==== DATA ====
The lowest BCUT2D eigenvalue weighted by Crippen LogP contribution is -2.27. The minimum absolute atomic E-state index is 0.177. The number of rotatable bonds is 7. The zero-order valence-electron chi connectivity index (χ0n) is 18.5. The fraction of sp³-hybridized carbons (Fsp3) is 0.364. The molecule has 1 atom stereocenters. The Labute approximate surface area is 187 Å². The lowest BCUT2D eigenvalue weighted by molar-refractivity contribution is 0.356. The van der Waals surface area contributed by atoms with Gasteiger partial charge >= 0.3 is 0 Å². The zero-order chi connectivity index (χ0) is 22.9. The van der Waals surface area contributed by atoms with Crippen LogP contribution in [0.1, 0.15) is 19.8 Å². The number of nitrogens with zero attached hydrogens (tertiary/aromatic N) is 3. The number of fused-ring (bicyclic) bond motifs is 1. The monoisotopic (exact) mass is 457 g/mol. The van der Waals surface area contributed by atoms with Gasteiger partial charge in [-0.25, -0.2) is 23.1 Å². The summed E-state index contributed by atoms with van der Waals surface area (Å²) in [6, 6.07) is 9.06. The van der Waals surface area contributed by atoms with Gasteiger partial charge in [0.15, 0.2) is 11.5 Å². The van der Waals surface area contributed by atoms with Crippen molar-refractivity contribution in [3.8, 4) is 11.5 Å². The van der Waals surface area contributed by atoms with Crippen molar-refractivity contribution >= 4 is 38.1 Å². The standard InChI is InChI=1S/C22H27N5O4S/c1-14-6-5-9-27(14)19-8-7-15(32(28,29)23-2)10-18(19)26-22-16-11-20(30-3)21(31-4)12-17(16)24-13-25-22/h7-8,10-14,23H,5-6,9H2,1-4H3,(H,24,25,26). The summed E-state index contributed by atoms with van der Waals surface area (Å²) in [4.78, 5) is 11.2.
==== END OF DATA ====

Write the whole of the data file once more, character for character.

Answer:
The lowest BCUT2D eigenvalue weighted by Crippen LogP contribution is -2.27. The minimum absolute atomic E-state index is 0.177. The number of rotatable bonds is 7. The zero-order valence-electron chi connectivity index (χ0n) is 18.5. The fraction of sp³-hybridized carbons (Fsp3) is 0.364. The molecule has 1 atom stereocenters. The Labute approximate surface area is 187 Å². The lowest BCUT2D eigenvalue weighted by molar-refractivity contribution is 0.356. The van der Waals surface area contributed by atoms with Gasteiger partial charge >= 0.3 is 0 Å². The zero-order chi connectivity index (χ0) is 22.9. The van der Waals surface area contributed by atoms with Crippen LogP contribution in [0.1, 0.15) is 19.8 Å². The number of nitrogens with zero attached hydrogens (tertiary/aromatic N) is 3. The number of fused-ring (bicyclic) bond motifs is 1. The monoisotopic (exact) mass is 457 g/mol. The van der Waals surface area contributed by atoms with Gasteiger partial charge in [-0.25, -0.2) is 23.1 Å². The summed E-state index contributed by atoms with van der Waals surface area (Å²) in [6, 6.07) is 9.06. The van der Waals surface area contributed by atoms with Gasteiger partial charge in [0.15, 0.2) is 11.5 Å². The van der Waals surface area contributed by atoms with Crippen molar-refractivity contribution in [3.8, 4) is 11.5 Å². The van der Waals surface area contributed by atoms with Crippen molar-refractivity contribution >= 4 is 38.1 Å². The standard InChI is InChI=1S/C22H27N5O4S/c1-14-6-5-9-27(14)19-8-7-15(32(28,29)23-2)10-18(19)26-22-16-11-20(30-3)21(31-4)12-17(16)24-13-25-22/h7-8,10-14,23H,5-6,9H2,1-4H3,(H,24,25,26). The summed E-state index contributed by atoms with van der Waals surface area (Å²) in [4.78, 5) is 11.2.